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Lady Blackwell
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Meet Lady Blackwell;
a grand dame, a maverick,
an agent of change.

Meet Lady Blackwell

Elizabeth Blackwell was a brilliant radical. Born in 1821, this Bristolian game-changer was America’s first female doctor, and the first woman ever on the British Medical Register. Today, her courageous pioneering spirit lives on at One Brunswick Square.

Elizabeth Blackwell was born in Bristol, and moved to America with her family when she was 11. Here, the well-educated Elizabeth became determined to study medicine. She was rejected from 16 medical schools before being accepted at Geneva College in New York. Despite facing hostility from fellow students, she graduated in 1849 – the first woman in America to do so. Unable to find a job in the US, she travelled to Paris to study midwifery where an infection blinded her in one eye, dashing her hopes of a surgical career. Determined to continue to practice medicine, she returned to New York where she wrote and spoke on the importance of hygiene. Together with her sister Emily, she established the New York Infirmary for Indigent Women and Children, which exists today as the New York Infirmary / Beckman Downtown Hospital. Eventually, Blackwell returned to England, where she became the first woman on the British Medical Register. She helped establish the National Health Society in 1871 and was a professor at the London School of Medicine for Women (now the Royal Free Hospital).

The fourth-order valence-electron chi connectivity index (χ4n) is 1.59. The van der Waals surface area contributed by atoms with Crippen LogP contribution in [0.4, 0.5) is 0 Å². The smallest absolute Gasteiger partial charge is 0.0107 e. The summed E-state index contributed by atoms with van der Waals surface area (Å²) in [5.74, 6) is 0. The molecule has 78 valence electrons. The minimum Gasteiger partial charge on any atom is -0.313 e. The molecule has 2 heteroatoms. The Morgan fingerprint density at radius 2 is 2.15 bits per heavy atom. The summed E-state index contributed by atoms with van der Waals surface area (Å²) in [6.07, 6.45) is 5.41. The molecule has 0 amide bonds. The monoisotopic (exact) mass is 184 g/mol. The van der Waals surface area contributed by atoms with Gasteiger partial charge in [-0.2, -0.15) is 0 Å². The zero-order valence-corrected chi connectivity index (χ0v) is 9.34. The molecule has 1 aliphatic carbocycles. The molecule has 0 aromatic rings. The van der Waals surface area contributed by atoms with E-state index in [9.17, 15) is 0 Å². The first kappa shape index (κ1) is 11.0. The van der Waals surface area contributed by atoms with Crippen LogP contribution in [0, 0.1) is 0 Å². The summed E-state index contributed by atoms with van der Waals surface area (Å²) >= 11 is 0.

One of Bristol’s greatest pioneers, Blackwell died at 81 years old, leaving a legacy of courage and determination.